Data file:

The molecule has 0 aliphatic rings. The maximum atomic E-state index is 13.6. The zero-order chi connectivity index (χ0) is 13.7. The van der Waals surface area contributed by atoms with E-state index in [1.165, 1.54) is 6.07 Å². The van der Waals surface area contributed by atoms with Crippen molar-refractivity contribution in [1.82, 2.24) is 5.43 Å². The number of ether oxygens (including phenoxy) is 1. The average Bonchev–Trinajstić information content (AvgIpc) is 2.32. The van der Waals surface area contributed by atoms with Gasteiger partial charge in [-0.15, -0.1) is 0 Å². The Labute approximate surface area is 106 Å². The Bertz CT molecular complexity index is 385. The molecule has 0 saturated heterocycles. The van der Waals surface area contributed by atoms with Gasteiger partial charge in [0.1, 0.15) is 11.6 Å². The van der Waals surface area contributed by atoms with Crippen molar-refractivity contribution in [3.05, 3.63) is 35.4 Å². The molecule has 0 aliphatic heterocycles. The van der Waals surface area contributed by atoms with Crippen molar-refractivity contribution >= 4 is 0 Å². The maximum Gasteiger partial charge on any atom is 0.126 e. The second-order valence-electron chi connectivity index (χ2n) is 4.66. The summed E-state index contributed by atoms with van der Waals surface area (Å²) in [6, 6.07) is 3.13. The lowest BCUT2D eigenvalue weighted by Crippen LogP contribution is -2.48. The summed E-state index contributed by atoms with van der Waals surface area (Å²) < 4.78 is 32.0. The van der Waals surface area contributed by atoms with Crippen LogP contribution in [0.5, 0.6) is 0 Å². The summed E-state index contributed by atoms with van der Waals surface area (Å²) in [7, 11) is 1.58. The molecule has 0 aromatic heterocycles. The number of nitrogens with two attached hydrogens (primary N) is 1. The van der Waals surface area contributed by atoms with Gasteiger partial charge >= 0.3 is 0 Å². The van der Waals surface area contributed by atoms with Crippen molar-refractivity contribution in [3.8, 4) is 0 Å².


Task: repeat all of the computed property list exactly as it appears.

The molecule has 0 aliphatic rings. The maximum atomic E-state index is 13.6. The zero-order chi connectivity index (χ0) is 13.7. The van der Waals surface area contributed by atoms with E-state index in [1.165, 1.54) is 6.07 Å². The van der Waals surface area contributed by atoms with Crippen molar-refractivity contribution in [1.82, 2.24) is 5.43 Å². The number of ether oxygens (including phenoxy) is 1. The average Bonchev–Trinajstić information content (AvgIpc) is 2.32. The van der Waals surface area contributed by atoms with Gasteiger partial charge in [-0.15, -0.1) is 0 Å². The Labute approximate surface area is 106 Å². The Bertz CT molecular complexity index is 385. The molecule has 0 saturated heterocycles. The van der Waals surface area contributed by atoms with Gasteiger partial charge in [0.1, 0.15) is 11.6 Å². The van der Waals surface area contributed by atoms with Crippen molar-refractivity contribution in [3.05, 3.63) is 35.4 Å². The molecule has 0 aliphatic heterocycles. The van der Waals surface area contributed by atoms with Crippen molar-refractivity contribution >= 4 is 0 Å². The maximum Gasteiger partial charge on any atom is 0.126 e. The second-order valence-electron chi connectivity index (χ2n) is 4.66. The summed E-state index contributed by atoms with van der Waals surface area (Å²) in [6, 6.07) is 3.13. The lowest BCUT2D eigenvalue weighted by Crippen LogP contribution is -2.48. The summed E-state index contributed by atoms with van der Waals surface area (Å²) < 4.78 is 32.0. The van der Waals surface area contributed by atoms with Crippen LogP contribution in [0.5, 0.6) is 0 Å². The summed E-state index contributed by atoms with van der Waals surface area (Å²) in [7, 11) is 1.58. The molecule has 0 aromatic heterocycles. The number of nitrogens with two attached hydrogens (primary N) is 1. The van der Waals surface area contributed by atoms with Gasteiger partial charge >= 0.3 is 0 Å². The van der Waals surface area contributed by atoms with Crippen molar-refractivity contribution in [3.8, 4) is 0 Å².